Is static electricity different from regular electricity, or is there simply something different about how it is formed and how it behaves? What, for that matter, is electricity? Obviously it involves electrons.
Electricity, Your Ordinary Household Variety
A household circuit is just that. It’s a circuit – a kind of conductive circle that allows electrons to flow through a device that uses some of them to function. Flow is the key. Flow is the word.
Consider a water hose. When you turn the water on, does it trickle out or burst out? The amperage, like the water in the hose, represents the amount of electrons. The voltage is comparable to the pressure of the flow. Finally, flow suggests dynamic energy, energy not standing still, not static.
Static electricity is not usually associated with a circuit. It represents electrons that build up. Consider St. Elmo’s Fire. A ship travels in the open sea and air molecules strike the mainmast. That results in electrons being stripped off atoms to produce negative electrons and positive ions. The electrons have little mass; the ions have much more mass. The ions move on, but the electrons adhere to the mast. They build up until their surrounding allows a discharge.
In fact, mechanical energy (friction) is being converted into electrical energy, you might say. You walk across a plush carpet on a dry winter’s day. Your feet tear electrons away from atoms in the carpet’s pile. You build up a charge. You then touch a metal door knob and feel a shock. Discharge! Static electricity flows from your finger into the knob.
The electricity responsible for St. Elmo’s Fire is minimal, to be sure. In fact, it is the positively charge ions of gas that emit the light.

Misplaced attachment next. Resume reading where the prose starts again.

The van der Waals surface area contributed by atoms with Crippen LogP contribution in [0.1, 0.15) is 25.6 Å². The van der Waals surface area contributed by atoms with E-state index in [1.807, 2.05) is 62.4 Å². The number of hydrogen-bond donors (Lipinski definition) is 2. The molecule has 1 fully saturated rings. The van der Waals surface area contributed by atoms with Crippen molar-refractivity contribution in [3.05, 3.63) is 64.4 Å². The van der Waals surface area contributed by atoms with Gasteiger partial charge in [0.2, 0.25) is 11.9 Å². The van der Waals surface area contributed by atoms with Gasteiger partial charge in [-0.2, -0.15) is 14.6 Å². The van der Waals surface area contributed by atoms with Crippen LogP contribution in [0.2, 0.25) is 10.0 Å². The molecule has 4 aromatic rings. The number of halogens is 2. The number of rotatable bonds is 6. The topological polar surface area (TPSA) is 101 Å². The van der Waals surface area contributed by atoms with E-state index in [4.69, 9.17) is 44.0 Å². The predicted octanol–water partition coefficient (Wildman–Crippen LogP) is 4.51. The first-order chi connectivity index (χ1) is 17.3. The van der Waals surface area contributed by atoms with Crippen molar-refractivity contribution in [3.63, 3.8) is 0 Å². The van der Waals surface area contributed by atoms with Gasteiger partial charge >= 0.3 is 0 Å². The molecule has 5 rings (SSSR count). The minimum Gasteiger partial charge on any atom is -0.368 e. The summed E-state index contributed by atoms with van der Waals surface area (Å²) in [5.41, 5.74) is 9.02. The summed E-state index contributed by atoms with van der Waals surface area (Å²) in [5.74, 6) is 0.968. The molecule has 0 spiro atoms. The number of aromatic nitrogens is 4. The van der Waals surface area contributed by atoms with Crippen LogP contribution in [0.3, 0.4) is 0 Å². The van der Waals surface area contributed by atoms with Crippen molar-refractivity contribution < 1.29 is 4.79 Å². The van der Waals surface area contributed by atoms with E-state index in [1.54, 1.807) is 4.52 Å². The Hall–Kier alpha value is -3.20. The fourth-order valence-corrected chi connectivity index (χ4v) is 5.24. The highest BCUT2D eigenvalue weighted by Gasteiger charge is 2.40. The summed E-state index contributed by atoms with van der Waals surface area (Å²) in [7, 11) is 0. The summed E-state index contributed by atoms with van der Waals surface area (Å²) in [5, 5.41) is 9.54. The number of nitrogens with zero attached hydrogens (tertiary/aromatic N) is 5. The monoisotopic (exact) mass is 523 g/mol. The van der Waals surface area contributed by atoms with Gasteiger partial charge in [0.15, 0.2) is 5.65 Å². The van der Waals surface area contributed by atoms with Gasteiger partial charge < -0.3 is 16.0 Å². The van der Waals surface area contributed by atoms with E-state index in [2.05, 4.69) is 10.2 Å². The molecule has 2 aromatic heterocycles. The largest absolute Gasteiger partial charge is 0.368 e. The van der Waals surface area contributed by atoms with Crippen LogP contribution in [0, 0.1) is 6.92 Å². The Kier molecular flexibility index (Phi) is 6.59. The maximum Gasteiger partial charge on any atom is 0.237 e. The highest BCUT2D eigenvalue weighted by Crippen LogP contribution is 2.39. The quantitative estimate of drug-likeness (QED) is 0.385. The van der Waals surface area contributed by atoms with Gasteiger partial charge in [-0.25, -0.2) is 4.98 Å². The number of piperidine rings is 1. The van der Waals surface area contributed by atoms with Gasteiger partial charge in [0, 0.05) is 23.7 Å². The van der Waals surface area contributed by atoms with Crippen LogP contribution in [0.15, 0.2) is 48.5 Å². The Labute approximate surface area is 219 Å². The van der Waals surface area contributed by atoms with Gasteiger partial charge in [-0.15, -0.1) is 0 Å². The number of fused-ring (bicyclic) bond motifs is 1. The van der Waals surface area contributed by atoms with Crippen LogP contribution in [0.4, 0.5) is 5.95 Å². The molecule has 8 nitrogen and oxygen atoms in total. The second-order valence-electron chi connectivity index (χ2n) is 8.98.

This short video (3:08) beginning at about the 2:15 mark, shows St. Elmo’s fire, appearing on an aircraft’s windshield…
Lightning, on the other hand, can kill. Is lightning static, since there is no circuit to speak of? Yes! So how can we explain how lightning forms and the reason for the difference in power?
Simply put, moisture in clouds consists of frozen, very tiny ice droplets. These collide with molecules of gas, stripping atoms of some electrons. These can build up. However, there is no door knob to draw that buildup off. It builds up and builds up until finally, it discharges, either to another cloud, or, with sufficient buildup, clear to Earth. Imagine the power needed to accomplish that. It releases so quickly and so violently, a clap of thunder results.
The following short video (2:55) is informative, detailed, and encompassing. A nice, clear presentation!
Electrostatic Generators for Home or Laboratory
Care to experiment with (AKA ‘play around’ with) electrostatic devices? Two of the most common models are the Van de Graaff generator and the Wimshurst machine. These are readily available to an eager enthusiast.
We’ve all heard the tale of how Ben Franklin flew a kite and learned lightning and electricity were really one and the same thing. He came to realize that static electricity was the same thing as ordinary electricity. Do you enjoy a good, educational cartoon? I recommend this one: Animated Hero Classics: Benjamin Franklin
Note: You might also enjoy Should Houses Switch to DC Power?
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